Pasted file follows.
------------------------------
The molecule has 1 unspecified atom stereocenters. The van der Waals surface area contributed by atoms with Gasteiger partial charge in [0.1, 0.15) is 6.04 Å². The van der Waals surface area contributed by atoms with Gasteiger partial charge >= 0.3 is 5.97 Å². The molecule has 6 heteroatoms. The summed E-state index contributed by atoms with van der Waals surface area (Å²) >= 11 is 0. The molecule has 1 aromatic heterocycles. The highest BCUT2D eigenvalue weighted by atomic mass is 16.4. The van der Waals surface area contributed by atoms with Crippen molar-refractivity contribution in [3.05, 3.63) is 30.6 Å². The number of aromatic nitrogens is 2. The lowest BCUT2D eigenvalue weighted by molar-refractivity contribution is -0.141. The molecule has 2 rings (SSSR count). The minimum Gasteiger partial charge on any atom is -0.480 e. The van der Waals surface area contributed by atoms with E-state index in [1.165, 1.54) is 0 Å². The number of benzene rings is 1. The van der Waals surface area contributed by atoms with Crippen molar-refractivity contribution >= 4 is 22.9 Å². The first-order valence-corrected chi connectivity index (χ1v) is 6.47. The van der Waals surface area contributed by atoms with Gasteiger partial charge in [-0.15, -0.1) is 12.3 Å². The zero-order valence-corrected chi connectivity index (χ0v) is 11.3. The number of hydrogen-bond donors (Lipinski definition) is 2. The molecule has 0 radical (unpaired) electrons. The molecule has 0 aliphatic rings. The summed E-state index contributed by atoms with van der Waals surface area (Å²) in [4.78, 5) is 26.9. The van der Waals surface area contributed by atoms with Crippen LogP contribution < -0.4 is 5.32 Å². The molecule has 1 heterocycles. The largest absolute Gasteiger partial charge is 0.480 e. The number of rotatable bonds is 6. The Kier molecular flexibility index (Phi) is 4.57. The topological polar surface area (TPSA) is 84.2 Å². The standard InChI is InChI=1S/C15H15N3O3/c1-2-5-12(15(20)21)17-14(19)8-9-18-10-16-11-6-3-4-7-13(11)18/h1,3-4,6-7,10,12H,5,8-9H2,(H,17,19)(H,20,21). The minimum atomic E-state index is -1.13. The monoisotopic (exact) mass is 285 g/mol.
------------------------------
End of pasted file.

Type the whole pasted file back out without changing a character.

The molecule has 1 unspecified atom stereocenters. The van der Waals surface area contributed by atoms with Gasteiger partial charge in [0.1, 0.15) is 6.04 Å². The van der Waals surface area contributed by atoms with Gasteiger partial charge >= 0.3 is 5.97 Å². The molecule has 6 heteroatoms. The summed E-state index contributed by atoms with van der Waals surface area (Å²) >= 11 is 0. The molecule has 1 aromatic heterocycles. The highest BCUT2D eigenvalue weighted by atomic mass is 16.4. The van der Waals surface area contributed by atoms with Crippen molar-refractivity contribution in [3.05, 3.63) is 30.6 Å². The number of aromatic nitrogens is 2. The lowest BCUT2D eigenvalue weighted by molar-refractivity contribution is -0.141. The molecule has 2 rings (SSSR count). The minimum Gasteiger partial charge on any atom is -0.480 e. The van der Waals surface area contributed by atoms with E-state index in [1.165, 1.54) is 0 Å². The number of benzene rings is 1. The van der Waals surface area contributed by atoms with Crippen molar-refractivity contribution >= 4 is 22.9 Å². The first-order valence-corrected chi connectivity index (χ1v) is 6.47. The van der Waals surface area contributed by atoms with Gasteiger partial charge in [-0.15, -0.1) is 12.3 Å². The zero-order valence-corrected chi connectivity index (χ0v) is 11.3. The number of hydrogen-bond donors (Lipinski definition) is 2. The molecule has 0 radical (unpaired) electrons. The molecule has 0 aliphatic rings. The summed E-state index contributed by atoms with van der Waals surface area (Å²) in [4.78, 5) is 26.9. The van der Waals surface area contributed by atoms with Crippen LogP contribution < -0.4 is 5.32 Å². The molecule has 1 heterocycles. The largest absolute Gasteiger partial charge is 0.480 e. The number of rotatable bonds is 6. The Kier molecular flexibility index (Phi) is 4.57. The topological polar surface area (TPSA) is 84.2 Å². The standard InChI is InChI=1S/C15H15N3O3/c1-2-5-12(15(20)21)17-14(19)8-9-18-10-16-11-6-3-4-7-13(11)18/h1,3-4,6-7,10,12H,5,8-9H2,(H,17,19)(H,20,21). The minimum atomic E-state index is -1.13. The monoisotopic (exact) mass is 285 g/mol.